In recent years, major innovations in Hepatitis C treatments have greatly improved the treatability of this deadly disease. However, the high cost of these drugs has kept many people living with Hepatitis C from enjoying the benefits of treatment. Dr. Rebekah Gee, Secretary of the Louisiana Department of Health, has been leading the way in the fight to lower the cost of life-saving Hepatitis C medications by urging the Department of Health and Human Services to step in and invoke an old but little-known law: 28 U.S.C. § 1498.

Hepatitis C is a blood-borne infection of the liver that often leads to severe liver damage or cancer. Deaths caused by Hepatitis C have been steadily increasing since 2003, and the same 2016 study found that more Americans die of this infection than all other infectious diseases combined. There is no vaccine for the disease, and until recently, available treatments were lengthy and came with severe side effects. Within the past few years, the FDA has approved several drugs that can cure Hepatitis C with a shorter course of treatment (12-16 weeks) and far fewer side effects. However, even before the medication was approved, physicians and insurers were worried about the price tag.

Even a 12-week treatment course can range from $26,000 to $94,500, placing this drug out of reach for many patients living with Hepatitis C. A large portion of those diagnosed with the disease in the US are on Medicaid, uninsured, or in state prison, and they are often at the mercy of state insurers: while over a dozen states do not restrict access to treatment based on disease severity, the majority of state Medicaid programs refuse to pay until the patient has already suffered severe liver damage.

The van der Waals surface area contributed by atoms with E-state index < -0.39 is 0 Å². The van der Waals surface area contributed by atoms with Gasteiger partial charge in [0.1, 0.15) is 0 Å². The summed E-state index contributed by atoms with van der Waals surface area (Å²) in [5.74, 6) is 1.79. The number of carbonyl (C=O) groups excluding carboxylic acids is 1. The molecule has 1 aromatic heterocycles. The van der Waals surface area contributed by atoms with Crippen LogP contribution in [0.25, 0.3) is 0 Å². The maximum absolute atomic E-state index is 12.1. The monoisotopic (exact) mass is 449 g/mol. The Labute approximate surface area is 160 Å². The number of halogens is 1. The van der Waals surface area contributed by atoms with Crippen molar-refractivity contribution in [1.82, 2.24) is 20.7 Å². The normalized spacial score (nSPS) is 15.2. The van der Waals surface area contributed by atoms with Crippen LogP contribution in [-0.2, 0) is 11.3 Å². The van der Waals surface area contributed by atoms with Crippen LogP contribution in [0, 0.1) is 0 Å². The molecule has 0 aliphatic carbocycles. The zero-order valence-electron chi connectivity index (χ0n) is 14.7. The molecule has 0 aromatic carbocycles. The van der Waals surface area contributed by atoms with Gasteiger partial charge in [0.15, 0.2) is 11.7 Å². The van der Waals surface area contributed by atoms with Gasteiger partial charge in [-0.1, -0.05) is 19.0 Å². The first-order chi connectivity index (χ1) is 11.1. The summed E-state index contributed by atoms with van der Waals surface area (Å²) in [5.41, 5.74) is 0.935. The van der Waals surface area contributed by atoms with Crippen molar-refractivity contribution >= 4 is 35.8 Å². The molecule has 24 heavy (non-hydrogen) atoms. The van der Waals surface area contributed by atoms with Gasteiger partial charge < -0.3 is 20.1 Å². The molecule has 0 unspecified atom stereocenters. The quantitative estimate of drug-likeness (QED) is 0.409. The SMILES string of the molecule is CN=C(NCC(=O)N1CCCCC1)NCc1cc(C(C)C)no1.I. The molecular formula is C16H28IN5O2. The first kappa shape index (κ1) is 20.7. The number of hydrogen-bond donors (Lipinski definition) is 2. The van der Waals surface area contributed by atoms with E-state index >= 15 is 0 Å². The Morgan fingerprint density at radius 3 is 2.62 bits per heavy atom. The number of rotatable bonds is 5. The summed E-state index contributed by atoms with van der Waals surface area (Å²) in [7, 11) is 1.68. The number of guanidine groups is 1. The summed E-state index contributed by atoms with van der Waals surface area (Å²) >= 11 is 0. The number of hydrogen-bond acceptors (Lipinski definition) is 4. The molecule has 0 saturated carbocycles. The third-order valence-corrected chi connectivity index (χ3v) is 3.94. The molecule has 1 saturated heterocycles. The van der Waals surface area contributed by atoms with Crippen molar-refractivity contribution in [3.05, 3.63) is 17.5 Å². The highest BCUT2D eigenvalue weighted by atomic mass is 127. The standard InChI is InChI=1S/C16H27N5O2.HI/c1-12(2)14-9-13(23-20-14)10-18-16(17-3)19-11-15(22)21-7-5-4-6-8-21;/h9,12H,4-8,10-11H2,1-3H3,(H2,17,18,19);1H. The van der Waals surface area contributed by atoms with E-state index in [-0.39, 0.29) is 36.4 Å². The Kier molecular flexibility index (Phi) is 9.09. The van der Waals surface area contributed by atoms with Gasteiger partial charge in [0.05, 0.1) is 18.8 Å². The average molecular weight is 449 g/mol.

As with Martin Shkreli’s well-known price hike of HIV medication, the drug pricing for Hepatitis C treatment puts patients’ lives at risk. Defenders of the drugs’ pricing schemes draw attention to the drastic increase in quality of treatment, as well as the fact that the ‘list price’ is rarely the actual cost paid by insurers. However, this doesn’t change the reality: the vast majority of people with Hepatitis C are not receiving the necessary curative treatment, and this failure in treatment is due at least in part to the cost of the drugs, which are available at significantly lower prices in certain other countries, such as India and Egypt.

When Secretary Gee was first involved in writing Louisiana’s guidelines for the state’s coverage of new Hepatitis C treatments in 2013, she deemed the task “frankly impossible, from a budget standpoint.” However, through research and consultation with medical and legal experts, Secretary Gee has landed on two parallel approaches: 1) per the recommendation of National Academy of Sciences, Education, and Medicine, work with the U.S. Department of Health and Human Services (HHS) to obtain a license for the medication and produce it at a lower cost, and 2) invoke 28 U.S.C. § 1498, a little known provision that allows the U.S. government to effectively override a patent and authorize the production of the drug at a much lower cost.